“It’s not helpful to think, why was I ‘chosen’ to go through this. Why not me? You can’t be spared from everything you go through, but I can pray; I have my Bible. The church have been very supportive. They pray for me and give me lifts to appointments.

“People do question why God, if He is all powerful, allows suffering. I know it’s very hard to understand, but I have my faith. I’ve had a big change in perspective since I was diagnosed; I see life as finite and I never take things for granted.

“There is no cure for what I have, but the treatments are improving. You won’t find me on a skating rink, but I’m going to the Canary Islands this year to sit in the shade with my big sun hat and long sleeves.

“I think I’ll live well with my conditions. I’ll just make the most of my time in the now.”

Five crucial signs that point to Raynaud’s 

The scleroderma and Raynaud’s UK charity encourages anyone who is concerned they may have Raynaud’s to take its online test — available on the SRUK website: www.sruk.co.uk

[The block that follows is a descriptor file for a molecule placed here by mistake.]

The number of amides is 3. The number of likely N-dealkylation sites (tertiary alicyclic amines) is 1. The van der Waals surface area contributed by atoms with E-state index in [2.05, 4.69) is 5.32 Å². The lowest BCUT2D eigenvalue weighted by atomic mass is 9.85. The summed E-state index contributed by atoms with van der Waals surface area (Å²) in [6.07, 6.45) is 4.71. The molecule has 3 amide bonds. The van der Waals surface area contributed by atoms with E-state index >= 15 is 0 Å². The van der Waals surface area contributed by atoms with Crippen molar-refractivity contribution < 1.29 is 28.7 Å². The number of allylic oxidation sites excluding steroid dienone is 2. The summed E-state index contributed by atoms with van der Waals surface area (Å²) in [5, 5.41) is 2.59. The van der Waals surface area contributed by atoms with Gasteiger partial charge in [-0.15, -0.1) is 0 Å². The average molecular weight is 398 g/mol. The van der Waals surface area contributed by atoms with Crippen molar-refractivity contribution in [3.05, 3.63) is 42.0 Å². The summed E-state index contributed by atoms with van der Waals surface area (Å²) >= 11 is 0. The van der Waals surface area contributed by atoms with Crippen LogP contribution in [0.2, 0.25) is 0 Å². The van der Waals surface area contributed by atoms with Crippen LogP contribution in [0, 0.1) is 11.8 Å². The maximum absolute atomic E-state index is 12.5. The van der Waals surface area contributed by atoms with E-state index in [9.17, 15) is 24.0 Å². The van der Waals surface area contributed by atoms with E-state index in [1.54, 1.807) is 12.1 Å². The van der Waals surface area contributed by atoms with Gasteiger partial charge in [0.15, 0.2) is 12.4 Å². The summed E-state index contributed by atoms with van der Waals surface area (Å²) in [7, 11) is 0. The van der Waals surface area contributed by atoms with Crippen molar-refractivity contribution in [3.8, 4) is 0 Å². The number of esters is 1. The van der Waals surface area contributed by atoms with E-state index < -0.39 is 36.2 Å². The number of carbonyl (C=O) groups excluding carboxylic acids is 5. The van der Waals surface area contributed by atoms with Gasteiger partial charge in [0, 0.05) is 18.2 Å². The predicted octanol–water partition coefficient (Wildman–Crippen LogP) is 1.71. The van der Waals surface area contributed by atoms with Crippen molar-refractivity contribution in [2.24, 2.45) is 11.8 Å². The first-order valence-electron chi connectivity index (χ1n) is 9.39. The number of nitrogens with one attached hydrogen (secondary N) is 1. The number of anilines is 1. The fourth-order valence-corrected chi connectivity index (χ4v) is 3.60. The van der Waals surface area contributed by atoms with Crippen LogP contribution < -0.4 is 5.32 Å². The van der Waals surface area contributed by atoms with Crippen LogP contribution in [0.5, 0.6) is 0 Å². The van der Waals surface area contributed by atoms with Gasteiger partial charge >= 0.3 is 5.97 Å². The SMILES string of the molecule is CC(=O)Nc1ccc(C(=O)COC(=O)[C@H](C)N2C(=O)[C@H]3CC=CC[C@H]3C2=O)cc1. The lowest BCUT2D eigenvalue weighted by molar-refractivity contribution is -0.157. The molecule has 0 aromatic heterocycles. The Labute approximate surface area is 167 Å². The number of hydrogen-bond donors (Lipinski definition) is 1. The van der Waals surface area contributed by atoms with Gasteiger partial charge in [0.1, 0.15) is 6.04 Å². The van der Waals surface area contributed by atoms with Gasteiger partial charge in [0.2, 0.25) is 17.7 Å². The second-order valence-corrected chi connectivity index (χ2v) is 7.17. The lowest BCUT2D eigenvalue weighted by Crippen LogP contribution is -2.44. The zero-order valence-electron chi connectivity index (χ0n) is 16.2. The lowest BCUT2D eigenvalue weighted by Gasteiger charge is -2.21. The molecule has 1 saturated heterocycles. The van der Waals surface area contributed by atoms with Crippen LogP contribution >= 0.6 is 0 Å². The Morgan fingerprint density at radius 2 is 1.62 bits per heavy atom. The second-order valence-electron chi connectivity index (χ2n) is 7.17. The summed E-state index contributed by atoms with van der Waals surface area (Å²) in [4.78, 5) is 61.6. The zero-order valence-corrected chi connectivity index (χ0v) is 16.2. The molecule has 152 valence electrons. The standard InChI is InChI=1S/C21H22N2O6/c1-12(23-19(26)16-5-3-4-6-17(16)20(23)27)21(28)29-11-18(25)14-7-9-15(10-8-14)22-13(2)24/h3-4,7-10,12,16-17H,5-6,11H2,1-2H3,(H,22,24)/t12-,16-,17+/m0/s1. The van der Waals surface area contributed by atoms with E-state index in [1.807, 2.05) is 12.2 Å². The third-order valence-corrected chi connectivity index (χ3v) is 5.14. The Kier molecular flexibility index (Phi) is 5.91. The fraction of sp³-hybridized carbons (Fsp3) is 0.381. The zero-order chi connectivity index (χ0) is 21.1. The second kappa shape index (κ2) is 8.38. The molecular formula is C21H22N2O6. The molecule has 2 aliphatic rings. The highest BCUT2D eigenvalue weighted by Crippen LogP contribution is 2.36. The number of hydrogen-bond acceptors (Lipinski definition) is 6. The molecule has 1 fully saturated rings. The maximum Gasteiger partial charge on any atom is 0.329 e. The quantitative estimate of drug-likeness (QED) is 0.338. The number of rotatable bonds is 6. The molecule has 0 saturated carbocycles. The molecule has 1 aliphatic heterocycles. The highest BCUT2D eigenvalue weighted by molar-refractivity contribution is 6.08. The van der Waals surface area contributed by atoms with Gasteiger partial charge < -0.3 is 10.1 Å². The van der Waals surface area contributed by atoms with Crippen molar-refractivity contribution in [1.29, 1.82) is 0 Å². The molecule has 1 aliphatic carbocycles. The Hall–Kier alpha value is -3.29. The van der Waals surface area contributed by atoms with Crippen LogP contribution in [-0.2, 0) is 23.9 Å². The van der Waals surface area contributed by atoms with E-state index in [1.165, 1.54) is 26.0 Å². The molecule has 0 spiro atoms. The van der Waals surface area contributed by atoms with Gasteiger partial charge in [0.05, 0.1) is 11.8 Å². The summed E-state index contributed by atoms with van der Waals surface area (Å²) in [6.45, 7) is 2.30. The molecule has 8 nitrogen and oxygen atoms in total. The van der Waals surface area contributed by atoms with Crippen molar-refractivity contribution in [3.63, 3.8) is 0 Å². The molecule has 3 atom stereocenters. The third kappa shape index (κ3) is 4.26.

The five key signs of Raynaud’s

1. Cold fingers and toes

2 Colour changes in the skin in response to cold or stress

3 Colour changes in the affected area to white, then blue and then red

4 Numbness, tingling or pain in the fingers and toes

5 Stinging or throbbing pain upon warming or stress relief

And what you need to know about the condition

Up to 10 million people are affected by this condition in the UK

SRUK’s research reveals that only 4% are able to identify the symptoms of Raynaud’s

Worryingly, only 10% of people on average who had Raynaud’s symptoms would visit a GP

Raynaud’s is a condition that affects the blood supply in the body’s extremities — usually the fingers and toes — many people with the condition regularly suffer pain and discomfort during a Raynaud’s attack, making some every day activities almost impossible

Scleroderma and Raynaud’s UK has launched an online test to help identify in under a minute whether you have Raynaud’s, as part of its #KnowRaynaud’s awareness campaign 

It is important to get a diagnosis if you have Raynaud’s, as for one in 100 people it can be a sign of an underlying rare condition, such as scleroderma 

What is scleroderma?

Scleroderma is an autoimmune condition where the body starts to attack healthy tissues, causing hardening and scarring. The condition can affect the skin, underlying tissues and internal organs. Certain types of the condition are life limiting and, in some cases, can be life threatening.

Scleroderma affects approx. 12,000 people in the UK.

Scleroderma and Raynaud’s UK is the only charity dedicated to improving the lives of people affected by scleroderma and Raynaud’s.

For further information tel: 020 3893 5991 or go to www.sruk.co.uk